2.2. Questionnaire Design and Contents

The questionnaire was designed by a panel consisting of two epidemiologists, one sociologist, one health psychologist, and four staff members from gay health and culture communities in Sichuan Province. The questionnaire was tested by ten eligible MSM and revised and finalized based on their feedback and panel discussion.

2.2.1. Sociodemographic and AIDS-Related Characteristics

The sociodemographic characteristics included age, educational level, sexual orientation, marital status, vocation, monthly income, previous STD infection, and HIV infection status. For online recruitment, the HIV status of the participants was self-reported, while for offline recruitment, it was either self-reported or based on the result of voluntary tests provided for offline recruitment.

2.2.2. Sexual Behaviors and Condom Use

Sexual behaviors referred to two types: (1) anal sex with regular partners, which was specifically defined as having had anal sex with male sexual partners in the last 6 months, and the sexual or romantic relationship should have lasted over 3 months (e.g., a couple with a sexual relationship). (2) Anal sex with nonregular partners, which was specifically defined as having had anal sex with male sexual partners in the last 6 months, and the sexual or romantic relationship should have lasted less than 3 months (e.g., one-night stand). Then, all participants were asked: “Have you had anal sex with regular partners in the last 6 months?” and “Have you had anal sex with non-regular partners in the last 6 months?”, with exemplified definition notes or interpretations from investigators.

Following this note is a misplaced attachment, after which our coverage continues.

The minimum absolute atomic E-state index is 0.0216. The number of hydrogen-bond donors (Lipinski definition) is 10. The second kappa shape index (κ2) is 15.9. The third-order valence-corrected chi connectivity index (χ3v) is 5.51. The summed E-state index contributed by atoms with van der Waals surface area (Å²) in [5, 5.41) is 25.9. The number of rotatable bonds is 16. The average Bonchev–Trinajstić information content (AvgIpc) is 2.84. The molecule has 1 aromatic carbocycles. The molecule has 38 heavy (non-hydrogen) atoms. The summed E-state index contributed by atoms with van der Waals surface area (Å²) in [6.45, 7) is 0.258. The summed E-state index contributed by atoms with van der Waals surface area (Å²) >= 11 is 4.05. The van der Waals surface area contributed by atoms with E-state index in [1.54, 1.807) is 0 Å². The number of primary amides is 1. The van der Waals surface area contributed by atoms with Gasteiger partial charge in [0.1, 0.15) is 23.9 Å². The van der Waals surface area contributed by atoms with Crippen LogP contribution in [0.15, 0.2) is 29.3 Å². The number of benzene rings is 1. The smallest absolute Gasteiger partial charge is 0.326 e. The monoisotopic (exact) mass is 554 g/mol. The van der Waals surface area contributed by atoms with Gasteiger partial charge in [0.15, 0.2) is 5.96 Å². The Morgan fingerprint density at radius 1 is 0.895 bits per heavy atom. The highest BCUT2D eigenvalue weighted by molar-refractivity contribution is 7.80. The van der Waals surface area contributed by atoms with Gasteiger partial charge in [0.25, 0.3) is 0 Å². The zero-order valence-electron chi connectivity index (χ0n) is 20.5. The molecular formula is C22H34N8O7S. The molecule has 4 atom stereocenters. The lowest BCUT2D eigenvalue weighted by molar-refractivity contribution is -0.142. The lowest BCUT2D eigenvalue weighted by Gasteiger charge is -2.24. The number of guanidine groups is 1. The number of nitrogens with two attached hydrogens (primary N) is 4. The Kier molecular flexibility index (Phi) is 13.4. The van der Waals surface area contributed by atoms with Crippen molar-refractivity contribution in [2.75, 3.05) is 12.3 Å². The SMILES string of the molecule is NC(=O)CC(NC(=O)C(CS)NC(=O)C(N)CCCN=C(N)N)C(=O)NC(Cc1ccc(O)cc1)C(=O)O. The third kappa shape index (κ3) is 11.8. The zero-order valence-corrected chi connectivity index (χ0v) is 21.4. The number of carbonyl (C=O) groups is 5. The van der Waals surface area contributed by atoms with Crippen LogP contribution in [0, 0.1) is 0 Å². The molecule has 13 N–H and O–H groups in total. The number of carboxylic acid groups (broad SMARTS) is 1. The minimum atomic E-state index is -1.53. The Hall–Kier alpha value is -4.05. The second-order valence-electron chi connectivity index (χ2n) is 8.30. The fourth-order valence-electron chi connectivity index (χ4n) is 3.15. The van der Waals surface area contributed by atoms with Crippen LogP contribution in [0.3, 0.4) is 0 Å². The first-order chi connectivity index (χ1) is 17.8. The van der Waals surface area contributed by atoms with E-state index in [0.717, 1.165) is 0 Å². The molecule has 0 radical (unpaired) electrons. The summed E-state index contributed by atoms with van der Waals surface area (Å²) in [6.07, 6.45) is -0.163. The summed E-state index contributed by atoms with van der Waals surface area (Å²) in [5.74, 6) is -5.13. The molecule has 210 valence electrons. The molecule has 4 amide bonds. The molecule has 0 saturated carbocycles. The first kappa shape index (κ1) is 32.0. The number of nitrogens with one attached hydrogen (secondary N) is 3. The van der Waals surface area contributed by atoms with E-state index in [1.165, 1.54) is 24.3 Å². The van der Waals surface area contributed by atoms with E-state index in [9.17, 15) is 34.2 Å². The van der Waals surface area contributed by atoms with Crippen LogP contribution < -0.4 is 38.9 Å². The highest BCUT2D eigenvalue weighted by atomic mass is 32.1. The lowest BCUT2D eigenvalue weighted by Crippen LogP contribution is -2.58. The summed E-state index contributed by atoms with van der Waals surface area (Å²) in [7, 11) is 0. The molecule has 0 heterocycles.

For both types of sexual behaviors, we asked about condom use behavior with the question: “Have you used condoms during anal sex with regular (or non-regular) partners?” The answers consisted of four categories of frequency (“never,” “seldom,” “usually,” and “always”). The answer of “always” was considered as consistent condom use, and the other three categories were considered as inconsistent condom use.

2.2.3. Dimensions of HBM Scale